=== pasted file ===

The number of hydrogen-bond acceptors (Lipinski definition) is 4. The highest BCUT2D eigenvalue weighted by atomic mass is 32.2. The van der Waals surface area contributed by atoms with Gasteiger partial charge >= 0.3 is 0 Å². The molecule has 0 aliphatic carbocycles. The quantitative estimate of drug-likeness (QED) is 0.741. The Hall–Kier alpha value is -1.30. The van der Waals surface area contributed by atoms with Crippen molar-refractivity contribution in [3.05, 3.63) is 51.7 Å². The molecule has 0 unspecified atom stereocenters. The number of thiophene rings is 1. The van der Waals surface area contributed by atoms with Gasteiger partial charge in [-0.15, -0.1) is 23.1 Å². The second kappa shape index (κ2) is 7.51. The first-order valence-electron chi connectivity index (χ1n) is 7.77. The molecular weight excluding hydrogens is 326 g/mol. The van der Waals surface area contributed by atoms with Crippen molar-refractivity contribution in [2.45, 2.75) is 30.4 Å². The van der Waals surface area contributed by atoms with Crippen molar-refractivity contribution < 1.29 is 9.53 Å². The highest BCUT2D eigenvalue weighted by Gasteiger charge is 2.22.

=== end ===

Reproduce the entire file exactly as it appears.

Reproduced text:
The number of hydrogen-bond acceptors (Lipinski definition) is 4. The highest BCUT2D eigenvalue weighted by atomic mass is 32.2. The van der Waals surface area contributed by atoms with Gasteiger partial charge >= 0.3 is 0 Å². The molecule has 0 aliphatic carbocycles. The quantitative estimate of drug-likeness (QED) is 0.741. The Hall–Kier alpha value is -1.30. The van der Waals surface area contributed by atoms with Crippen molar-refractivity contribution in [3.05, 3.63) is 51.7 Å². The molecule has 0 unspecified atom stereocenters. The number of thiophene rings is 1. The van der Waals surface area contributed by atoms with Gasteiger partial charge in [-0.15, -0.1) is 23.1 Å². The second kappa shape index (κ2) is 7.51. The first-order valence-electron chi connectivity index (χ1n) is 7.77. The molecular weight excluding hydrogens is 326 g/mol. The van der Waals surface area contributed by atoms with Crippen molar-refractivity contribution in [2.45, 2.75) is 30.4 Å². The van der Waals surface area contributed by atoms with Crippen molar-refractivity contribution < 1.29 is 9.53 Å². The highest BCUT2D eigenvalue weighted by Gasteiger charge is 2.22.